“Excellence In Execution” Is Key To AstraZeneca’s Bid To Be An Oncology Leader
Though AstraZeneca is in several ways playing catch up in the oncology space, a strategy built around speed, differentiation and carving out areas of leadership has the firm poised for transformation. Execs are particularly confident the company will become a dominant force as combinations become a larger part of cancer care, pulling from its immunotherapeutic and small molecule pipelines.
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European filing for ovarian cancer candidate cediranib was undone by differences in opinion between AstraZeneca and EMA's CHMP advisory committee in two key areas – the clinical benefit, and compliance with GCP.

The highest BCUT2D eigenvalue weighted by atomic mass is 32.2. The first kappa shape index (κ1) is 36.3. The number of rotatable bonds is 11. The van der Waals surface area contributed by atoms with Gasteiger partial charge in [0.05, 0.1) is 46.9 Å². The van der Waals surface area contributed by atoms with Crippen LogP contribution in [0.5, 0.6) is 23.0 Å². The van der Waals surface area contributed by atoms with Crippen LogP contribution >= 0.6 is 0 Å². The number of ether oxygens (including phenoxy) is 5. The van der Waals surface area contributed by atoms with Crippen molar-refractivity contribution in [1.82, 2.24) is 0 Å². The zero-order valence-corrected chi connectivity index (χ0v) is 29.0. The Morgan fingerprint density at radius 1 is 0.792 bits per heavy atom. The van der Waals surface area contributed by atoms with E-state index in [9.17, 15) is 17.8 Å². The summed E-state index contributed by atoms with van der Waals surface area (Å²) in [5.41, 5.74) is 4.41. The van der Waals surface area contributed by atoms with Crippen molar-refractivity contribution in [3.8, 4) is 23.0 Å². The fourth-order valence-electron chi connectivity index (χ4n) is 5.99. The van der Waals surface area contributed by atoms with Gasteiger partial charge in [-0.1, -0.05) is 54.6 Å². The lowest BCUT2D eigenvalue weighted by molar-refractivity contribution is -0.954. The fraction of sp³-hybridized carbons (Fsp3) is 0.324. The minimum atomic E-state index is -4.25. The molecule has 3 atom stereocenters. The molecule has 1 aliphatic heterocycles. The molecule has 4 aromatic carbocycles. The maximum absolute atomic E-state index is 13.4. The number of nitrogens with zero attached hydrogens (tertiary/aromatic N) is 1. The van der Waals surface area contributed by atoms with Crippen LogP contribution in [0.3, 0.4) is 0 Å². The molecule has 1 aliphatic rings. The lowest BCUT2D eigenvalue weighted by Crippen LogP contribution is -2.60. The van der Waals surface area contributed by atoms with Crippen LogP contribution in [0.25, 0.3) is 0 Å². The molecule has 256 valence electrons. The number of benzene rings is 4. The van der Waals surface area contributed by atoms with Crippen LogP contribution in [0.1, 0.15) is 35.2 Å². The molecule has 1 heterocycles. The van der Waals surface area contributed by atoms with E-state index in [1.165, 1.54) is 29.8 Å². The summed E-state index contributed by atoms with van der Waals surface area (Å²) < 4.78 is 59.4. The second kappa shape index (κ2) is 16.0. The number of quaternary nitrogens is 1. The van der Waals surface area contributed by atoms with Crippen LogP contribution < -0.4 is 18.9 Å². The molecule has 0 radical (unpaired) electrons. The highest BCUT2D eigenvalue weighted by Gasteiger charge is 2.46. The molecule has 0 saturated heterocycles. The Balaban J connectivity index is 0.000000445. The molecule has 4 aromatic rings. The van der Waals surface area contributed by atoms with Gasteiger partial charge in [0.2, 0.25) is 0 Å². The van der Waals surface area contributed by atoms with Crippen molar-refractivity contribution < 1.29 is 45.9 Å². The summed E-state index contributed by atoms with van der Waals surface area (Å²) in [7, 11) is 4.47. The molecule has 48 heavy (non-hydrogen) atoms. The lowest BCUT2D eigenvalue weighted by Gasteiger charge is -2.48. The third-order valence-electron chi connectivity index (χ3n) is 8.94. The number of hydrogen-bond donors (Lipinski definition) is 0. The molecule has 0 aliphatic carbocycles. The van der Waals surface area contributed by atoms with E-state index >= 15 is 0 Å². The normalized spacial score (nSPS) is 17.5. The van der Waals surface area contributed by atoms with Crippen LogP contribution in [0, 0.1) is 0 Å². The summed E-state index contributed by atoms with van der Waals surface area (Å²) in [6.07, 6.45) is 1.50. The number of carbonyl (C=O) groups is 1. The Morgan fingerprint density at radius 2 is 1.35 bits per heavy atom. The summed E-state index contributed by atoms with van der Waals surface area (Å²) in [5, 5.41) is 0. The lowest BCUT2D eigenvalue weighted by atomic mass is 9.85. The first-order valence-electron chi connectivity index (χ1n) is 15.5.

Bristol’s combo demonstrates similar response rate as PD-1 alone, but with much better survival rates in a small melanoma study presented at ASCO. Due to toxicities, including one death, some say combination would need to shore up survival benefit to become first choice in frontline therapy.
The large-molecule specialist is delivering on the plan put in place with its 2007 acquisition, with late-stage advances in psoriasis, rheumatoid arthritis, asthma, COPD and lupus, execs say in interview with “The Pink Sheet.” Leading the way for parent company AstraZeneca in cancer immunotherapy, MedImmune says it is well positioned in that widely watched space with clinical candidates in four different mechanisms of action.